|A.K.A.||Wilhelm Heinrich von Grolmann|
|Birth||28 February 1781 (Berlin)|
|Death||1 January 1856 (Berlin)|
|Education||University of Göttingen, University of Halle-Wittenberg|
Wilhelm Heinrich von Grolman(n) (28 February 1781 – 1 January 1856) was a German jurist, president of the Prussian Kammergericht (Court of Appeals), and Wirklicher Geheimer Rat (Real Privy Councilor).
Born in Berlin, Brandenburg, Grolman was the brother of the general Karl von Grolman. After studying law in Göttingen and Halle, he became an Auskultator at the city court of Berlin in 1801, Referendar at the district or provincial court in 1802, and Assessor at Marienwerder in 1804. Grolman was appointed government councilor in 1806, councilor of the Berlin Kammergericht in 1808, and member of the Brandenburg Pupillenkollegium in 1810.
When Prussia entered the Sixth Coalition in 1813, Grolman served as a Major and commanded a Brandenburg Landwehr battalion. He participated in the Battle of Hagelberg and the blockades of Magdeburg and Wesel. In July 1814 Grolman returned to his magistracy, but took command of his Landwehr battalion the following year during the Hundred Days. For his leadership at Fleurus and Wavre he was awarded the Iron Cross 1st Class.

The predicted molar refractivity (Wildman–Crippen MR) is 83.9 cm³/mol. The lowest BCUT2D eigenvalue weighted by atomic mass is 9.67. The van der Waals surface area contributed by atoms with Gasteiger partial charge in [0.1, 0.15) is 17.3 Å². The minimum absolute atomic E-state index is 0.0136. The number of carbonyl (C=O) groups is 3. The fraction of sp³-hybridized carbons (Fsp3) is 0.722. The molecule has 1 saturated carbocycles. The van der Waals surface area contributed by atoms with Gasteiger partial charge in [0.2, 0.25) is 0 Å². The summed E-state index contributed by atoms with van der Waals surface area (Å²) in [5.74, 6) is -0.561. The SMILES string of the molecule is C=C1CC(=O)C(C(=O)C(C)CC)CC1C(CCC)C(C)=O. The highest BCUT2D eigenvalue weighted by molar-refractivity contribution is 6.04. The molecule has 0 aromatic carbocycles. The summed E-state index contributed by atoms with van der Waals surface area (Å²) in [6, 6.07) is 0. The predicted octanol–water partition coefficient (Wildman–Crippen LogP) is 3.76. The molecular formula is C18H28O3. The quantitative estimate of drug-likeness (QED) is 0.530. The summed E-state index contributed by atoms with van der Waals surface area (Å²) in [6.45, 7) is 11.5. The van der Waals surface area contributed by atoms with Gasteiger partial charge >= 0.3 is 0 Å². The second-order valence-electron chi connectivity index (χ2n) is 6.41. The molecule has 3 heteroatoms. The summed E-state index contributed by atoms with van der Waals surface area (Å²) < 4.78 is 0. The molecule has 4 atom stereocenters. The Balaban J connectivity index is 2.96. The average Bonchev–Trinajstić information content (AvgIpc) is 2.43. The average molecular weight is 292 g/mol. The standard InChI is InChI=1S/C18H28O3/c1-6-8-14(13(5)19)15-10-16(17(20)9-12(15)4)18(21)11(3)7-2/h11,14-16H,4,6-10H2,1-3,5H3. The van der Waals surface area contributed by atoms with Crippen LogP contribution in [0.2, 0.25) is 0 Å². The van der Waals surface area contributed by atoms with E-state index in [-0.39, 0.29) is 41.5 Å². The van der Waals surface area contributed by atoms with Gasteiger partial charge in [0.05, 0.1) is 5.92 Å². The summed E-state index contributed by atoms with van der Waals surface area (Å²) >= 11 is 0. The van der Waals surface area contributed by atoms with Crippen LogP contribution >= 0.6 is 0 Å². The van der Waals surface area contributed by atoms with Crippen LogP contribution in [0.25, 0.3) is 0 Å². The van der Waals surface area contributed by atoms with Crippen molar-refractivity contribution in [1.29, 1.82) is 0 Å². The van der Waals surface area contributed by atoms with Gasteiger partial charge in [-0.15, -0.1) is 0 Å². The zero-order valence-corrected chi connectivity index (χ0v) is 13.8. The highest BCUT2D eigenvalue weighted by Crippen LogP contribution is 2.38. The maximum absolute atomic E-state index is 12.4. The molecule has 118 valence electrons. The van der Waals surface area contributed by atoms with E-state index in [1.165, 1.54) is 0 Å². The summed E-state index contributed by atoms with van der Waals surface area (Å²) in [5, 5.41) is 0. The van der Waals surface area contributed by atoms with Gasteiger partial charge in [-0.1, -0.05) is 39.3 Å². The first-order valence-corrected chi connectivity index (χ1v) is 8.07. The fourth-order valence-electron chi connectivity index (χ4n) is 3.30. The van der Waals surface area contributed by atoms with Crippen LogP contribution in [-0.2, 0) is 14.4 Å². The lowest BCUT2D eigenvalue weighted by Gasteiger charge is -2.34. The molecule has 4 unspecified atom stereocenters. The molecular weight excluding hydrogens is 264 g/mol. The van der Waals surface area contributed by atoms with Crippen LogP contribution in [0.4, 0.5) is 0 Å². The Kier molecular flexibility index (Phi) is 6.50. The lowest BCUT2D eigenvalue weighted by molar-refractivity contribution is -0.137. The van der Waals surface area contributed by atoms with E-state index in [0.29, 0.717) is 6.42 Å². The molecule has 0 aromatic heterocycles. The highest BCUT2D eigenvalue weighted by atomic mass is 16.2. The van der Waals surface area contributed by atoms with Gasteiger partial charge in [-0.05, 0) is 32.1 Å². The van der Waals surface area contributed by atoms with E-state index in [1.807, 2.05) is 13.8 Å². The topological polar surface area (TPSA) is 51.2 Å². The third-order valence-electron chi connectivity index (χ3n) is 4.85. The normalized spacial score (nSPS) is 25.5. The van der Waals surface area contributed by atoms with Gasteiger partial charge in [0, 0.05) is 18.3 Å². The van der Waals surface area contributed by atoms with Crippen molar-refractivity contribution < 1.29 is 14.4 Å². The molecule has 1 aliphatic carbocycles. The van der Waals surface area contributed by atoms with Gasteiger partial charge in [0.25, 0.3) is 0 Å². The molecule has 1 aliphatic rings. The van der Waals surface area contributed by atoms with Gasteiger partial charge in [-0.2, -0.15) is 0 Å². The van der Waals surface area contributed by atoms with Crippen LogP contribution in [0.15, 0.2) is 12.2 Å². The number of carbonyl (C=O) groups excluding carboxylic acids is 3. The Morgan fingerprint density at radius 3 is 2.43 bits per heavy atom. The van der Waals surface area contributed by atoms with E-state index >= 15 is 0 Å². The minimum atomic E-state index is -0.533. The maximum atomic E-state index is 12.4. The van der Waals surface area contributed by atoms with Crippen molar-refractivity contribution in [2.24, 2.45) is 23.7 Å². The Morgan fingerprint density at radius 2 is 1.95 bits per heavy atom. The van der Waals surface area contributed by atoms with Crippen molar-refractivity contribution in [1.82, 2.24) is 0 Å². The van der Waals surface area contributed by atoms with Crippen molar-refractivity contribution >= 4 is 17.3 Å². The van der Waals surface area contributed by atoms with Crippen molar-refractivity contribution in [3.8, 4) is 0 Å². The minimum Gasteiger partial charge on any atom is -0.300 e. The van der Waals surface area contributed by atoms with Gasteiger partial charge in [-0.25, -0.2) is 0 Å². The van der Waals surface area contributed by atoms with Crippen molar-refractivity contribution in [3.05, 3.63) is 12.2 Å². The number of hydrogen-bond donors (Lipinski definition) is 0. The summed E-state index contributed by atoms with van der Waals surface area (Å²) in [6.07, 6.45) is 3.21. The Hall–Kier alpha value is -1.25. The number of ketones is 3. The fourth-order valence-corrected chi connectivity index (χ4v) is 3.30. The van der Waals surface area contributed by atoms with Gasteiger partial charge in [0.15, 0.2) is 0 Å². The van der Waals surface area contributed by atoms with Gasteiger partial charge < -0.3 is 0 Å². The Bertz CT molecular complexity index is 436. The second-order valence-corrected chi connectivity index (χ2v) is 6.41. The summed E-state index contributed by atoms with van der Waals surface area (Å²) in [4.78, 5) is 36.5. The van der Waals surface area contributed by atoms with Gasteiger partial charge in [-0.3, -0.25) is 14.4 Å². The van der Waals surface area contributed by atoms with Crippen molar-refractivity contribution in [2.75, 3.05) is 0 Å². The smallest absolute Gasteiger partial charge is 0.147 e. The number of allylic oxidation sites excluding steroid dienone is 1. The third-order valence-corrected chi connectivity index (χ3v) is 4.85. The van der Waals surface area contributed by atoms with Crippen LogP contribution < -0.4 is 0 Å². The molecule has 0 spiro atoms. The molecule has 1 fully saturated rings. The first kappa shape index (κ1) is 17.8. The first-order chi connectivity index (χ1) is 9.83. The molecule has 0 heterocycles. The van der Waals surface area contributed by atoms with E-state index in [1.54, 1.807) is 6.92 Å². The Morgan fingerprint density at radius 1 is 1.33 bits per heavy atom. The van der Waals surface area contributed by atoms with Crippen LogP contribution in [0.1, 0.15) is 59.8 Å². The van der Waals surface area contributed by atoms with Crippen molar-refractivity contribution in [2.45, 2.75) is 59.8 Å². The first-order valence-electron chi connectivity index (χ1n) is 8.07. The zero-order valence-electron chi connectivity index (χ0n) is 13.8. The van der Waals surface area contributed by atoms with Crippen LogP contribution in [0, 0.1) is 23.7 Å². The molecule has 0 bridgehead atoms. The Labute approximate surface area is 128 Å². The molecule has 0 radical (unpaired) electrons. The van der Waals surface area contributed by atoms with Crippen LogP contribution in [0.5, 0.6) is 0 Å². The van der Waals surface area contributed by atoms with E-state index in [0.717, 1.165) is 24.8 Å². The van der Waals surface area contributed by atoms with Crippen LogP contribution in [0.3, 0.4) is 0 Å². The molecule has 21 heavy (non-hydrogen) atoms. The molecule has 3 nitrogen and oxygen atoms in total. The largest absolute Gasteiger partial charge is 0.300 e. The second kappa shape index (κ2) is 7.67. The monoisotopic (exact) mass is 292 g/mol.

Grolman returned to his legal career in 1816 and was named vice president of the Kleve Oberlandesgericht. In 1819 he participated in a Berlin ministry to reform the Prussian legislature, and, after its dissolution, was appointed vice president of the Oberlandesgericht of Magdeburg in 1821. Grolman became vice president of the Berlin Kammergericht in 1827, president of the Justruktionssenat in 1831 and the Oberappellationssenat in 1836, and a member of the privy council in 1840. He resigned in 1845.
Grolman was awarded with the Order of the Red Eagle. His first marriage was to a daughter of the Berlin doctor Ernst Ludwig Heim. His descendents include General Helmuth von Grolman, the first Wehrbeauftragter des Deutschen Bundestages (Ombudsman for the Military) of West Germany.
His grave is preserved in the Protestant Friedhof II der Jerusalems- und Neuen Kirchengemeinde (Cemetery No. II of the congregations of Jerusalem's Church and New Church) in Berlin-Kreuzberg, south of Hallesches Tor.